For years Northfield City staff and officials have tried to figure out what to do with the over 500 acres of land northwest of the Northfield Hospital. There have been multiple consultants and studies and this year, Mayor Pownell formed another committee to address the area. Among their recommendations, Administrator Ben Martig said is to hire another consultant, develop a future land use map and incorporate the entire community. What’s new is they’ll also focus on a 50 acre lot
directly west of the Hospital relatively easy to extend infrastructure in that area. The City is working with a program called Site Certified, through Xcel Energy, to help market the site. Martig said it’s currently zoned agriculture. He added that part of the process is to be better prepared… finding out what does the community want, what are market needs and find the right match. This will come back to Council in a work session early next year. The EDA is hosting an event tomorrow regarding Northfield’s development. It’s being held from noon to 2pm at the Weitz Center for Creativity in the Larson Room. Urban3 will present on Northfield’s tax base composition and the effects on development. This event is open to the public! To RSVP click HERE. If you have questions, contact Nate Carlson at 507-645-3069 or [email protected] with any questions. 2 – Committee Process Recommendation (2) NWland use memo
The KEY looks for host families and HRA delivers dollars
One of Emily Fulton’s focuses as she takes over the leadership of the Northfield Union of Youth, is Youth Homelessness. She and Kate McDonnell, the Housing Coordinator, came in to KYMN studios to discuss The Wallflower Project. In 2017, McDonnell reports, there were 22 homeless youth in Northfield. As winter sets in, they want to make sure that doesn’t happen. They’re looking for host families. Caring adults, who have an extra bedroom, who would be willing to bring in a youth into their home (up to age 24) for a period of time, short or longer (a few months). This is not foster care, it’s not administered through a government agency. The KEY doesn’t pay host families. The idea is that they’re on more “equal ground”. Unlike the foster care system, the youth get to choose the host home in which they’ll stay. Families receive 16 hours of training and continued support as needed. You can email [email protected] for more information. There’s an event on Thursday, December 20th at the Library at 4pm where they will discuss the Wallflower Project, talk about host homes and at 6pm they’ll watch the movie, “It’s a Wonderful Life”. Fulton said it’s a way to show one persons impact on a variety of people and the town in general. The Northfield HRA voted at their November 27th meeting to approve $15,000 to the Wallflower Project in 2019.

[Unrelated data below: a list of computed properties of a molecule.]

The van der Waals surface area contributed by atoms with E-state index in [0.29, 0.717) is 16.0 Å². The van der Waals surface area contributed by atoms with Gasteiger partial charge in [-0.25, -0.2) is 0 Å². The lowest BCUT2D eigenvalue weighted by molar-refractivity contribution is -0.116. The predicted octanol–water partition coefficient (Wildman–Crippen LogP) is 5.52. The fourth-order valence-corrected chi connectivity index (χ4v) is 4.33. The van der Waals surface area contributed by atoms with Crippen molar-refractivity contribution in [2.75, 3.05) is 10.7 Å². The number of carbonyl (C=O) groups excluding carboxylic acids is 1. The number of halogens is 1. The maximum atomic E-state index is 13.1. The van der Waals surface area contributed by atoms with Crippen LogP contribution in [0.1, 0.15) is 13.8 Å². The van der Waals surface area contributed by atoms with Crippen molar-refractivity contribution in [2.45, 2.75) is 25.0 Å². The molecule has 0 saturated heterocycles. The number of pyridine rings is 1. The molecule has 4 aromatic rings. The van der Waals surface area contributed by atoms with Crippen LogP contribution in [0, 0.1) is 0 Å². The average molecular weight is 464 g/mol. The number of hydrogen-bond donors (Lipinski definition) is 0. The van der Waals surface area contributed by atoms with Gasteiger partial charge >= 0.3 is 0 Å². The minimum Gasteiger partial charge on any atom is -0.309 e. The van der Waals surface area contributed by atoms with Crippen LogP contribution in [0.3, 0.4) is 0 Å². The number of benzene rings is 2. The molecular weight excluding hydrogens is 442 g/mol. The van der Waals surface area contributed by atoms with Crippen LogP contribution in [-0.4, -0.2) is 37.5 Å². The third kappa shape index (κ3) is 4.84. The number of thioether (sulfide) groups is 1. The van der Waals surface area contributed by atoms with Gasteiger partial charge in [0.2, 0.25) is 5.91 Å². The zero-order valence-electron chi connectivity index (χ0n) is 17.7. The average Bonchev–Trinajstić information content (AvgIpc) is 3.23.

“Amnesty Box” at Rice Co. Courthouse offers your last chance to ditch the contraband
Security is tighter now at the Rice county Courthouse. They received funding to add a permanent metal detector and installed it last week. Sheriff Troy Dunn said you must use the west door. It’s handicapped accessible. All bags, purses, briefcases will go through the x-ray machine and you have to walk through the metal detector. If the alarm goes off, you’ll be wanded. On the first day, they had a knife and drugs that someone tried to bring into the Courthouse. Outside the screening is an “Amnesty Box”. Dunn said, “so that’s your last chance if you’ve got something, and you think you’re going to walk in with it, you put it in the Amnesty Box. You will not get it back but you won’t be charged with anything”. When they did the temporary screening, Dunn said, ” and people would walk in that west door and see the screeners and would bolt out the back door, and run to the bathroom.. [laughter] and you’re like, hmmm, I wonder what’s going on there”… Dunn said they appreciate everyone’s patience as it will take longer. They received a grant from the Judicial Branch to get the detector. Rice County is late to the game at providing this level of security.